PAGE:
Aerial photo of Juvenile Salmonid Collection System at Dekkas Rock at Shasta Lake in Lakehead, California

Invest in water data infrastructure

State and local agencies should continue to prioritize and invest in water data infrastructure to modernize California’s data systems.

At the peak of historic drought, the California legislature recognized the need for high-quality, accessible water and ecological data that could be integrated statewide to support state and local-level water operations decisions.[1] To resolve this need, The Open and Transparent Water Data Act (AB 1755, Dodd) was passed in 2016 requiring California state agencies to create, operate, and maintain a statewide integrated water data platform to support sustainable water resource management.[2]

Since the passage of AB 1755, California has made significant progress in developing publicly available, open-access data portals. The California Natural Resource Agency Portal currently publishes over 19,751 natural resource datasets which have been accessed by more than 73,934 unique users.[3],[4],[5] The most searched term amongst all natural resource datasets is “groundwater”, and water datasets alone are viewed roughly 10,000 times per month.[6],[7] There is clearly a demand for water data in California.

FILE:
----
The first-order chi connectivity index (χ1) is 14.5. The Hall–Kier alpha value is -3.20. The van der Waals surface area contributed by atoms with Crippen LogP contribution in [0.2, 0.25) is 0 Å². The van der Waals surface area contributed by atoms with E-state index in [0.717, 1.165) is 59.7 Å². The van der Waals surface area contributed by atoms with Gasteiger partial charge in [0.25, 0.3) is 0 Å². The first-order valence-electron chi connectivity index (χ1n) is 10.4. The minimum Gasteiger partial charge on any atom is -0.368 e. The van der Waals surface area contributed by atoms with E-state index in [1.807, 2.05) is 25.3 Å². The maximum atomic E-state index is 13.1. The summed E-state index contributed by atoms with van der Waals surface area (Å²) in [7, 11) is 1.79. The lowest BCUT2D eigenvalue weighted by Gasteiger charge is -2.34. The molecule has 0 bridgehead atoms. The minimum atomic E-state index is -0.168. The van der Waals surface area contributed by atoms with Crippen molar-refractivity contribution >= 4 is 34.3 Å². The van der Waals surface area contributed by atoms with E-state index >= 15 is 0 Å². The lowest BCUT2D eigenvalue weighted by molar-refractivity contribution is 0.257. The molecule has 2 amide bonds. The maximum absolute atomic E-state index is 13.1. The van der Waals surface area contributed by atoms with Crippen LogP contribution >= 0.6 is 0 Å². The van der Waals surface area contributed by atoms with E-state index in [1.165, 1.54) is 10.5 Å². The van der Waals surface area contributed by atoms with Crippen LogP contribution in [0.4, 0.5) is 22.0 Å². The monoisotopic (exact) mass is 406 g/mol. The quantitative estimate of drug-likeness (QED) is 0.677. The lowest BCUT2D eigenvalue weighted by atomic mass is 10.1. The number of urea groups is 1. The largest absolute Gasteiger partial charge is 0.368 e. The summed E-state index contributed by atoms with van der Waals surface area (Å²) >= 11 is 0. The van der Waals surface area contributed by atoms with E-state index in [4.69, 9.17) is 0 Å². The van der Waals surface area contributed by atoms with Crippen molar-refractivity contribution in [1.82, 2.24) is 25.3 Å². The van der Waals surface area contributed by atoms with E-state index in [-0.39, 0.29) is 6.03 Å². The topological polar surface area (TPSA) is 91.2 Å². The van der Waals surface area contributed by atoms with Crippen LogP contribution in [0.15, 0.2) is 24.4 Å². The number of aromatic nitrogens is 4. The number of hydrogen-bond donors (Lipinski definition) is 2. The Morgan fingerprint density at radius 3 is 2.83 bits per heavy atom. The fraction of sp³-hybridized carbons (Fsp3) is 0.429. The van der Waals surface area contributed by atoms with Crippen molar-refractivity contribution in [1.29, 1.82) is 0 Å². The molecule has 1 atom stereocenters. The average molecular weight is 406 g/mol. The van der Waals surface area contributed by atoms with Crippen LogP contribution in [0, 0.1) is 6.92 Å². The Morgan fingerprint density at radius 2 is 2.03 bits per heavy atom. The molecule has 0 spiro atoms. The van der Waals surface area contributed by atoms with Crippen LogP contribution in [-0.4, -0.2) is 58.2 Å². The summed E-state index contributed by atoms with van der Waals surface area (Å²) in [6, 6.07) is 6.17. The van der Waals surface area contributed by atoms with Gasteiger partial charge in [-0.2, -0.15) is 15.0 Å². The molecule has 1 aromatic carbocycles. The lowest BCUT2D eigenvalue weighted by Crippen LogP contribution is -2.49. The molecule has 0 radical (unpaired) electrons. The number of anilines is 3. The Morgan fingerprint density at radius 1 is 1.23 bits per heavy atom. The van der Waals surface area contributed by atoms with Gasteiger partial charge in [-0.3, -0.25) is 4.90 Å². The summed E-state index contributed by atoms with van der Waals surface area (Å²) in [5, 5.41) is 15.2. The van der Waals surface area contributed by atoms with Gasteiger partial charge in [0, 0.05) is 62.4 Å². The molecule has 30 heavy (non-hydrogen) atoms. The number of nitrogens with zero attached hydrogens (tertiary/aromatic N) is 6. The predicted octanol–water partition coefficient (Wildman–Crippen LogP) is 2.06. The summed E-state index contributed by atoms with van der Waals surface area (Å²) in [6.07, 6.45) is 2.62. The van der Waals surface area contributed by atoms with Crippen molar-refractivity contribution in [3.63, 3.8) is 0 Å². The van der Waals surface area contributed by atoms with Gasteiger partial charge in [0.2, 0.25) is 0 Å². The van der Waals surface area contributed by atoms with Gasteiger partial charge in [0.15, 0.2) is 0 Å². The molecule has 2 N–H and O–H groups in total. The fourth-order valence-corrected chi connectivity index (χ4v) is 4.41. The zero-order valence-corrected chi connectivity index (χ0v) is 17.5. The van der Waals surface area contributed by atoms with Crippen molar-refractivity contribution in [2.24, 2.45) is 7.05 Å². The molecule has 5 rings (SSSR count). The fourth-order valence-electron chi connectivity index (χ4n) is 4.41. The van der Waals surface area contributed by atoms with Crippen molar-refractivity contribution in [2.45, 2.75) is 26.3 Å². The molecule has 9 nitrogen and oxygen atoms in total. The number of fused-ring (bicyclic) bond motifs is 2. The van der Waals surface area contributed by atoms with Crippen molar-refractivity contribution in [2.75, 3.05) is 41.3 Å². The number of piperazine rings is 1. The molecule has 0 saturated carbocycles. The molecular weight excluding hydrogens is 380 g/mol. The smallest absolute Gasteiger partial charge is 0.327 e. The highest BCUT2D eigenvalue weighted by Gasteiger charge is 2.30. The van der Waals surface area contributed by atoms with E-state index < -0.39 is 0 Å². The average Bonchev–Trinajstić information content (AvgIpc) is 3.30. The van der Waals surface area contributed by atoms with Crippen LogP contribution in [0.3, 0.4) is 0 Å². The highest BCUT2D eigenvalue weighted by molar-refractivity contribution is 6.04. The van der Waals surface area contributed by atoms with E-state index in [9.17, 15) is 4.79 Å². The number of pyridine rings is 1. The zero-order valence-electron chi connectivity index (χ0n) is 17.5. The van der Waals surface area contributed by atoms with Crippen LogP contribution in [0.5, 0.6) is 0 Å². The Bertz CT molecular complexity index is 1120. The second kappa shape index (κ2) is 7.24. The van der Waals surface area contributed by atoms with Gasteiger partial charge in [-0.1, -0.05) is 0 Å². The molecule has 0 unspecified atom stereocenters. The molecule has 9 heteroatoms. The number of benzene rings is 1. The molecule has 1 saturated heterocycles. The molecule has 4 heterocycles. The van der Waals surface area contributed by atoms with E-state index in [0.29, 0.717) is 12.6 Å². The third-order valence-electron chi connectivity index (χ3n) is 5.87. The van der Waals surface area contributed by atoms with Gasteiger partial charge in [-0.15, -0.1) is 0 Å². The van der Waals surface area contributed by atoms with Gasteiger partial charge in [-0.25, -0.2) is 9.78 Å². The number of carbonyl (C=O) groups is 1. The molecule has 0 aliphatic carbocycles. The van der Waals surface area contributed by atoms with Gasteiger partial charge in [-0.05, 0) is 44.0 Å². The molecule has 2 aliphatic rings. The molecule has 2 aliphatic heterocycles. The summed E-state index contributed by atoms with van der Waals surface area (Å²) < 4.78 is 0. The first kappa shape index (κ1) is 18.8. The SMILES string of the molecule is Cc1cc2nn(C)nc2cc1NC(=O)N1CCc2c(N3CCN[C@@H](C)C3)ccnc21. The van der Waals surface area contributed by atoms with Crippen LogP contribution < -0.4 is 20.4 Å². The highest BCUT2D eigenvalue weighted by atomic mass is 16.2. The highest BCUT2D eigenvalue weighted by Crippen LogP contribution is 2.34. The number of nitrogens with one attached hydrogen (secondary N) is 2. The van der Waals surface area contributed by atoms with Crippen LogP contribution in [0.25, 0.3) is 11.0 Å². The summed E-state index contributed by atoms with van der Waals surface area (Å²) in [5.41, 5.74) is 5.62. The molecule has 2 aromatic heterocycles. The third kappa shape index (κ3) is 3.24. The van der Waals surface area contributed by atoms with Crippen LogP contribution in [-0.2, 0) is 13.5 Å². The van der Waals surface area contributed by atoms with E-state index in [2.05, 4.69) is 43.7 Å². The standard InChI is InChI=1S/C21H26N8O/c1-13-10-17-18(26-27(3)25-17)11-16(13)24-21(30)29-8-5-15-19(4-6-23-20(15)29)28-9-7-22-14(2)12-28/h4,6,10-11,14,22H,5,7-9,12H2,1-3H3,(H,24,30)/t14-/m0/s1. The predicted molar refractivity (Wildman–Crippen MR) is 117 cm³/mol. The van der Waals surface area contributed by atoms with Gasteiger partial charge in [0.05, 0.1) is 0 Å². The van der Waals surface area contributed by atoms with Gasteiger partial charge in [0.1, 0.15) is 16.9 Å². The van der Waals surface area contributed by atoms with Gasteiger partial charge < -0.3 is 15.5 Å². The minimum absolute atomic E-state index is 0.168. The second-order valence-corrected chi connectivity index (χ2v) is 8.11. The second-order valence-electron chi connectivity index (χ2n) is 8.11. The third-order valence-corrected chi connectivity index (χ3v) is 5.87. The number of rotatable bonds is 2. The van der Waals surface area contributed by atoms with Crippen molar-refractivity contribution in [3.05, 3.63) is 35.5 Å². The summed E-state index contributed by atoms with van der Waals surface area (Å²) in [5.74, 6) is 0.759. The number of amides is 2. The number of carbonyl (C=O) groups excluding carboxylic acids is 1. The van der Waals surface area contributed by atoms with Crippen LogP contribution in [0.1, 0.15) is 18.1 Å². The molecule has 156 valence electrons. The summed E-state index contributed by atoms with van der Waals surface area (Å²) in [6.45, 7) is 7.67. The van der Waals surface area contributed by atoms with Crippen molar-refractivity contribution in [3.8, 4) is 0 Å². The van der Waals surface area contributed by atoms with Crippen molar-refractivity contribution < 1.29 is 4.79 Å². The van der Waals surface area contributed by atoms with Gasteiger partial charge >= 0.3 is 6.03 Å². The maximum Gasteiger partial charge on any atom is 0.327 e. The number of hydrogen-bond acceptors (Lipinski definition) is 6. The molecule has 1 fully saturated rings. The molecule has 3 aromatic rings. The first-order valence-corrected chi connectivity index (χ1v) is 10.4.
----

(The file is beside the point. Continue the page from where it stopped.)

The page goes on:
“Having good data really helps us to dig down and think about how to be effective about the water we are using.” —Tribal Representative

California has already laid the groundwork needed to transition to a more modern data system. However, despite significant progress, challenges remain. Implementation of existing state and local efforts have been hindered by burdensome legal and regulatory requirements, insufficient funding, planning requirements, and a lack of critical data.[8] AB 1755 implementation is helping with these challenges, but is primarily focused on the publication stage of the data life cycle; whereas the majority of California water data quality and usability issues occur pre-publication. Data platforms will not be able to publish reusable data if challenges related to planning, collection, and quality assurance are not addressed.

Putting Data to Work